Hem > Uncategorized > There is only one end to life

There is only one end to life

BID. The chief complaint according to the whiteboard is BID. But I cannot figure out what it means. I find these abbreviations confusing, but I am learning. So far I have learned that PVB means paravaginal bleeding. I was quite impressed when I saw the familiar abbreviation IVF on that chart. I did not know they did in vitro fertilizations in Botswana. They seemed to be doing a lot, though, even in men. Of course IVF was short for intravenous fluids. But BID, what could that mean?

– Brought in dead! exclaimed one of the doctors. BID means brought in dead. In the US they say DOA, dead on arrival, what do you say in Sweden when people are brought in dead?

– I don’t know. I answer hesitantly, trying to remember. When I come to think of it, I have not seen that many people who were brought in dead. A few traffic accident victims and completed suicides who were pronounced dead by a prehospital doctor or even a paramedic if the injuries were obviously fatal. Mors would be the chief complaint used in those cases. I always found it a bit absurd, since mors is a perky word for hello in Swedish and the only chief complaint in Latin. As if death would be less frightening in Latin. The other doctor has already lost interest in my mumbling when I come to the conclusion that mors would be the Swedish equivalent of BID.

After several days, and several BIDs, it suddenly dawns on me: Asystole! That is what we call people who are brought in dead in Sweden. Of course we would never admit that they are dead. Even if they are 85 years old and suffer from multiple chronic illnesses when they die in the comfort of their own home. The paramedics still perform advanced CPR and even though they fail, we try again in the resuscitation room. And when we finally give up, we feel that we have failed to save the patient.

In Botswana people in general seem to think that it is the illness that kills the patient, not the inadequate interventions by doctors and other health care professionals. They are not surprised or upset by the fact that when you are seriously ill, you might die.

In Sweden, doctors are expected to save lives. Or at least prolong them. It is barely a matter of discussion. We find it provoking if patients or their families turn down treatment that, according to evidence based studies, will prolong their life. I think that is why we often avoid these discussions. We are however obliged to discuss treatment restrictions with the patient and the next of kin, so when we think it is obvious that the patient is dying we tell them and their family: You know you are really sick, so if your heart stops, we won’t try to start it again.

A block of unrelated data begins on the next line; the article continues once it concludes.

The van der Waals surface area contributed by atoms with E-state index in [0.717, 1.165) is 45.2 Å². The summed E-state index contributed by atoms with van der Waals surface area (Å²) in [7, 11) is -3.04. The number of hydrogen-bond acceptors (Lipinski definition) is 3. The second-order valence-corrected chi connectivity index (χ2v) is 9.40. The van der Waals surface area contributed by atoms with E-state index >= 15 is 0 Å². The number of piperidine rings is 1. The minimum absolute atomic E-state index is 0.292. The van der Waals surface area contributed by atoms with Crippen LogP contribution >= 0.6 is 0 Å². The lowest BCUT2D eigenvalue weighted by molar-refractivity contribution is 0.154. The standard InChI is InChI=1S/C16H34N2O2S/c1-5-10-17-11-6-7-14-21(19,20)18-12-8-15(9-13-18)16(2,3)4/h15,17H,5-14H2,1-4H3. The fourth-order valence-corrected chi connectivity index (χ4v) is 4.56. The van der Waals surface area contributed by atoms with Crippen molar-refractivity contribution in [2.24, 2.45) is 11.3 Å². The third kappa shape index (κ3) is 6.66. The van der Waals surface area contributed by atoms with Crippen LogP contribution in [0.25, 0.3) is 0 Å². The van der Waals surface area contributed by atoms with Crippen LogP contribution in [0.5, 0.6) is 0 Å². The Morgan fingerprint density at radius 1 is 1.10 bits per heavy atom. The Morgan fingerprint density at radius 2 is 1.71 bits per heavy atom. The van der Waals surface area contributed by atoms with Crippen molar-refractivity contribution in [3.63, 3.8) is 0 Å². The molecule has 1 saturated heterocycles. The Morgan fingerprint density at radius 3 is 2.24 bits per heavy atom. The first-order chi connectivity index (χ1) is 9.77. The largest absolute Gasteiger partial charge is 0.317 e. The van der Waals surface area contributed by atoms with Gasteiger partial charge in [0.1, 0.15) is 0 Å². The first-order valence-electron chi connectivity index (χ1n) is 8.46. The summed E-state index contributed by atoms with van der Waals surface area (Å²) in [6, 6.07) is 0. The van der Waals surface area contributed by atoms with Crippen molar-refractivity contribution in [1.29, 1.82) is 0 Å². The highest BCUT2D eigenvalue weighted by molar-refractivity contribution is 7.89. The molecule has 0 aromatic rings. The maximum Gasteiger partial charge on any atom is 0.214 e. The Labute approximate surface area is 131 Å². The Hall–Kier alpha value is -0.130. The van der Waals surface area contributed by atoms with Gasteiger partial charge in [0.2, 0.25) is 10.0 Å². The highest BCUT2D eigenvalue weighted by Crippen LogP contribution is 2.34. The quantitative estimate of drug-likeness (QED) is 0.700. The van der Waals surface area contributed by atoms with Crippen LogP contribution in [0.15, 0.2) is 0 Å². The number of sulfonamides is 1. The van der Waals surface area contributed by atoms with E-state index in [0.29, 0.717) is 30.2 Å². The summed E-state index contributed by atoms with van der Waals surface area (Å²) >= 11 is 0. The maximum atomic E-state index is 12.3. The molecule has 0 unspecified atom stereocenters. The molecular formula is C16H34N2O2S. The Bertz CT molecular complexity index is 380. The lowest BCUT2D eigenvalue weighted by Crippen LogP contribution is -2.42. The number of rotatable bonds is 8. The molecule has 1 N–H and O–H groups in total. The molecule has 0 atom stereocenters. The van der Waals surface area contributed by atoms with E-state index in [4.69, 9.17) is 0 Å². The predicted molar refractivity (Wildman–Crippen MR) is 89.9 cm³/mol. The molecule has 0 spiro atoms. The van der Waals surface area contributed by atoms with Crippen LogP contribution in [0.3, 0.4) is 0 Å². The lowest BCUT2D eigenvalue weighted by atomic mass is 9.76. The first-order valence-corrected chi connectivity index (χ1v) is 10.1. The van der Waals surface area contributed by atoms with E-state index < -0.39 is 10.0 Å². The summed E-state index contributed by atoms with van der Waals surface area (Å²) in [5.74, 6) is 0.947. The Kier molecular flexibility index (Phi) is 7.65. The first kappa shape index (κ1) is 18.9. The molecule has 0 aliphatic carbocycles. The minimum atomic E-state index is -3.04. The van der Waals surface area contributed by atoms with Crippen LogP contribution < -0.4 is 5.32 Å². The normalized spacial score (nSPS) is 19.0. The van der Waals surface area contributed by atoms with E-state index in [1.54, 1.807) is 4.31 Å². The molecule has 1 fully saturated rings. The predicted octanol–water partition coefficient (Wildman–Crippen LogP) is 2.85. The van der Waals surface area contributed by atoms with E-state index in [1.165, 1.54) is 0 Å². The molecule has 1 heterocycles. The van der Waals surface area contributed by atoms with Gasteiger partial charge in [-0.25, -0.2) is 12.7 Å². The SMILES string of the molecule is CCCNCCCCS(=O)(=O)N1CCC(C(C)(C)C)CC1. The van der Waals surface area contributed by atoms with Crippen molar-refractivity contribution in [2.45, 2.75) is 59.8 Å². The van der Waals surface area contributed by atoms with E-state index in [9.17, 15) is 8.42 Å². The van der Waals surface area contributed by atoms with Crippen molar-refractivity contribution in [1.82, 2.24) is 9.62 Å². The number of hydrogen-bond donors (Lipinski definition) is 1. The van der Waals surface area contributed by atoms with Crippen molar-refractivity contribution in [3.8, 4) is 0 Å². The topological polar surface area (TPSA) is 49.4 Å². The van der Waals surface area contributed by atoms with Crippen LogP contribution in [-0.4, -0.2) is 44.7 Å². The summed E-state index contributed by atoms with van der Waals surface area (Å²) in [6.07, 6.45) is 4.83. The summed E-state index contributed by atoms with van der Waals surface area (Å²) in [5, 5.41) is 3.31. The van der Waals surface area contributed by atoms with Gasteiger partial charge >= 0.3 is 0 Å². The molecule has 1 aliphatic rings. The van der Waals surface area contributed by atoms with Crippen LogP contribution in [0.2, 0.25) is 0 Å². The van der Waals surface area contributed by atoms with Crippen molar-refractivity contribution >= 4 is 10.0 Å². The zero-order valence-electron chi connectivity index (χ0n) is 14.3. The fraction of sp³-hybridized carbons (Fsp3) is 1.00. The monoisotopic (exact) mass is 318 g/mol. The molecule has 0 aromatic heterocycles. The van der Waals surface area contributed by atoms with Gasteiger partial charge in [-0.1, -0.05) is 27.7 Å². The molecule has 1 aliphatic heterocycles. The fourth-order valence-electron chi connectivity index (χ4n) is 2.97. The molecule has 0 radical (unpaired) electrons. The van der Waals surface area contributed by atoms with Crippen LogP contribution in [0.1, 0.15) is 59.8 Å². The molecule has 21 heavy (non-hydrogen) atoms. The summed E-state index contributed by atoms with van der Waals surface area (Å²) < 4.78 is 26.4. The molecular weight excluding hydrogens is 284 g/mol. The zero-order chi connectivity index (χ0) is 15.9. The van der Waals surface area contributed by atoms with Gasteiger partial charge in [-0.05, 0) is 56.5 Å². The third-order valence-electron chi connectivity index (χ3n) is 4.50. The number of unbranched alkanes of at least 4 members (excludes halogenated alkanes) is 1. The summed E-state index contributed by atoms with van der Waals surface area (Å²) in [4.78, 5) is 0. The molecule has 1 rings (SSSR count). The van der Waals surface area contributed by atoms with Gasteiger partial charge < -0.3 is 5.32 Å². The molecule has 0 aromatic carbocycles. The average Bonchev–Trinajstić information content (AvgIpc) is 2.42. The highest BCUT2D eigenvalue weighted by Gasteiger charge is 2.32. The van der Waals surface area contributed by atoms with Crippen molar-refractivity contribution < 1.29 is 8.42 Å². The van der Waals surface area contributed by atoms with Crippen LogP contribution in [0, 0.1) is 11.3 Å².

Sometimes the patient or the family will ask why and we will tangle ourselves up in an explanation about how they will only get rib fractures from the chest compressions and that they might end up in the intensive care unit and that we do not think the resuscitation will be successful anyway. This kind of reasoning inevitably enforces the impression that patients will live if doctors decide that they should.

Since more or less all unwitnessed out-of-hospital cardiac arrests in chronically ill people are impossible to resuscitate, the outcome will be the same regardless of whether the patient is brought in as a high priority case of asystole or as a low priority case of mors. We doctors have come to believe that the former is better for the next of kin, so they can rest assured that they did everything possible to save their loved one. Maybe that holds true for some people, in which case we should probably continue doing it. But for some elderly people, who are often wise enough to realize that they are at the end of life, being allowed to accept death as a natural part of life might be the best option. The question is how we as health care professionals would respond to the old man who held his wife’s hand when she died and then called the primary care physician to come and pronounce her dead. Does that really sound like the natural thing to do or should we notify the police?

  1. februari 21, 2012 kl. 2:35 f m

    Great post, Katrin. I wonder if we (societies in the developed world) are becoming so fearful of death, and so desperate in our efforts to prevent it, that we are almost taking away some of the humanity in death. After all, death is an integral part of being human.

    It is as if sometimes we delude ourselves that death is unnatural and we can actually defeat it. When of course we can’t.

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